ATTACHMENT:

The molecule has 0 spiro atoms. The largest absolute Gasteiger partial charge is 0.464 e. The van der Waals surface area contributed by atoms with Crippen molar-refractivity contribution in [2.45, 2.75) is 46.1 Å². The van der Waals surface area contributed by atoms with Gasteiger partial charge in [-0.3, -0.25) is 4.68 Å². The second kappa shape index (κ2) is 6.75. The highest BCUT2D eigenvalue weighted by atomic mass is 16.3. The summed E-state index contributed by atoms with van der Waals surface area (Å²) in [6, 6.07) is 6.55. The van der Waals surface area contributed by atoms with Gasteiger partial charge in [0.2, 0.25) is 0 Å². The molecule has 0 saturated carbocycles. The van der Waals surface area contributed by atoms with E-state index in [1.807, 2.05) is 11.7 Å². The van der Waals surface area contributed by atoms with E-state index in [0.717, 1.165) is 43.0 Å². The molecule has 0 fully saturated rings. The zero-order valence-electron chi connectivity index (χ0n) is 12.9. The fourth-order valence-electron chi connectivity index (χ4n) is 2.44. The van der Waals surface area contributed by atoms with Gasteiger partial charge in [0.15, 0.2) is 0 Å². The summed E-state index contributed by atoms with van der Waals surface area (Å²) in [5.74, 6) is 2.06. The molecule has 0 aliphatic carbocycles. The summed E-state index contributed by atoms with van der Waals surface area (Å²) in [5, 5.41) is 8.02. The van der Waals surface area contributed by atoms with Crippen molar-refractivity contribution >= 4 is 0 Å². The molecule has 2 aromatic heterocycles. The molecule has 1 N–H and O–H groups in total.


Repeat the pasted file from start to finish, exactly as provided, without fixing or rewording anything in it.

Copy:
The molecule has 0 spiro atoms. The largest absolute Gasteiger partial charge is 0.464 e. The van der Waals surface area contributed by atoms with Crippen molar-refractivity contribution in [2.45, 2.75) is 46.1 Å². The van der Waals surface area contributed by atoms with Gasteiger partial charge in [-0.3, -0.25) is 4.68 Å². The second kappa shape index (κ2) is 6.75. The highest BCUT2D eigenvalue weighted by atomic mass is 16.3. The summed E-state index contributed by atoms with van der Waals surface area (Å²) in [6, 6.07) is 6.55. The van der Waals surface area contributed by atoms with Gasteiger partial charge in [0.2, 0.25) is 0 Å². The molecule has 0 saturated carbocycles. The van der Waals surface area contributed by atoms with E-state index in [1.807, 2.05) is 11.7 Å². The van der Waals surface area contributed by atoms with E-state index in [0.717, 1.165) is 43.0 Å². The molecule has 0 fully saturated rings. The zero-order valence-electron chi connectivity index (χ0n) is 12.9. The fourth-order valence-electron chi connectivity index (χ4n) is 2.44. The van der Waals surface area contributed by atoms with Gasteiger partial charge in [0.15, 0.2) is 0 Å². The summed E-state index contributed by atoms with van der Waals surface area (Å²) in [5.74, 6) is 2.06. The molecule has 0 aliphatic carbocycles. The summed E-state index contributed by atoms with van der Waals surface area (Å²) in [5, 5.41) is 8.02. The van der Waals surface area contributed by atoms with Crippen molar-refractivity contribution >= 4 is 0 Å². The molecule has 2 aromatic heterocycles. The molecule has 1 N–H and O–H groups in total.